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SEATTLE - State regulators have examined the sewage system of a cruise ship that earlier this month dumped more than 40 tons of human waste into the Strait of Juan de Fuca.
The Department of Ecology is reviewing samples taken from the Norwegian Sun to determine whether penalties should be imposed, agency spokesman Larry Altose said Monday. The investigation is expected to take several weeks.
The 853-foot cruise ship returned to Seattle on Sunday, allowing investigators to inspect the vessel for the first time.
It's unknown whether the spill caused ecological damage, Altose said, noting that strong tides and swift currents likely dispersed the waste quickly.
Coast Guard investigators plan to review whether the ship's crew used proper procedures to ensure safe and legal operation. Coast Guard attorneys also are determining if the ship was within Coast Guard jurisdiction when it dumped the waste more than three miles northwest of Port Townsend, spokesman Lt. Scott Casad said.
Miami-based Norwegian Cruise Lines insists the discharge was accidental and not illegal. Company policy bars wastewater releases within 12 miles of shore and requires treatment of sewage before discharge.
Cruise ships do not routinely pump sewage into city sewers in Seattle, nor do they have permits to dump into state waters. Federal law allows dumping at least three miles out to sea.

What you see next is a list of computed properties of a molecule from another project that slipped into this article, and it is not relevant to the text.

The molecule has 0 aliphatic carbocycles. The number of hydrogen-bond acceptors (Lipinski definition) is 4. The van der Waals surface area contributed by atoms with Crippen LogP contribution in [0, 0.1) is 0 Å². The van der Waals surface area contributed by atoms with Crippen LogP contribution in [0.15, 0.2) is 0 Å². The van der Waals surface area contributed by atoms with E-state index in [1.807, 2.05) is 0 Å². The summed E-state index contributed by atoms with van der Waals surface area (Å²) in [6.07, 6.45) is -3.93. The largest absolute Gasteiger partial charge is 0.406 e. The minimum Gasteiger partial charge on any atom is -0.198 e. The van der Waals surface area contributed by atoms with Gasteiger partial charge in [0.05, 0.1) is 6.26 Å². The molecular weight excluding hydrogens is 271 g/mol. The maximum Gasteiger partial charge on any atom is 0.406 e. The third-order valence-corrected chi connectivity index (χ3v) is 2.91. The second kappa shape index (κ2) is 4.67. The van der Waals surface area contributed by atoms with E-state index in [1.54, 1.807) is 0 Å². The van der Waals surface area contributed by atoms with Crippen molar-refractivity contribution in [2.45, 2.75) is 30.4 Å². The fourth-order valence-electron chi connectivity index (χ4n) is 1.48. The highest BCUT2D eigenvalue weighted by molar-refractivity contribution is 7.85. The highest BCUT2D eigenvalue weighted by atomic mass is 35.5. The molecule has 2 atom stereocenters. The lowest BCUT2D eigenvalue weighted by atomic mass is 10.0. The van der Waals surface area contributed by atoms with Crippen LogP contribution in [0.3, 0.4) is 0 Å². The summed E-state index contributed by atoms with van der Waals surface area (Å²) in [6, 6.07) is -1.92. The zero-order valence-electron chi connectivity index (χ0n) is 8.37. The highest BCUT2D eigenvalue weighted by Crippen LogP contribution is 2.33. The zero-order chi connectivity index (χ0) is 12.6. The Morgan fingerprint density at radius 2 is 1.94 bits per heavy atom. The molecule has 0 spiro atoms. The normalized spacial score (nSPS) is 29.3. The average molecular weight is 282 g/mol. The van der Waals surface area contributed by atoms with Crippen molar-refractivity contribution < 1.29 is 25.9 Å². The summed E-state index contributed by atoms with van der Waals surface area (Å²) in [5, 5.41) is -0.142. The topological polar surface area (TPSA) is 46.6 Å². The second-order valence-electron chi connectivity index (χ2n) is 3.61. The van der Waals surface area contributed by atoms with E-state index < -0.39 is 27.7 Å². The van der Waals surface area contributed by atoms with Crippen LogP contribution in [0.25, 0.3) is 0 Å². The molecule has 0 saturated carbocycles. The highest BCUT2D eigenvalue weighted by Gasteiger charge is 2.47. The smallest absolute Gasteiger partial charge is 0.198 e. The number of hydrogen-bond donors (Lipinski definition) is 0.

It was unclear which law applies in the strait, which runs between Canada's Vancouver Island and Washington's Olympic Peninsula.
The Norwegian Sun was en route to Seattle when the May 3 spill occured.
An engineer aboard the 3,200-passenger ship opened valves to release what he thought was "gray water" from sinks and showers, apparently unaware that the tank had been upgraded for raw sewage from toilets.
Norwegian Cruise Lines has been cited twice in the past two years for illegal dumping.
In July the company pleaded guilty to a felony and agreed to pay a $1 million fine in Miami after investigators found an officer on the SS Norway circumvented a pollution-prevention device to dump oil and falsified waste-disposal records.
In 2001, the Norwegian Sky released treated sewage containing hundreds of times more pollutants than allowed by federal law while sailing between Juneau and Ketchikan. The result was tougher Alaska restrictions on dumping by cruise ships.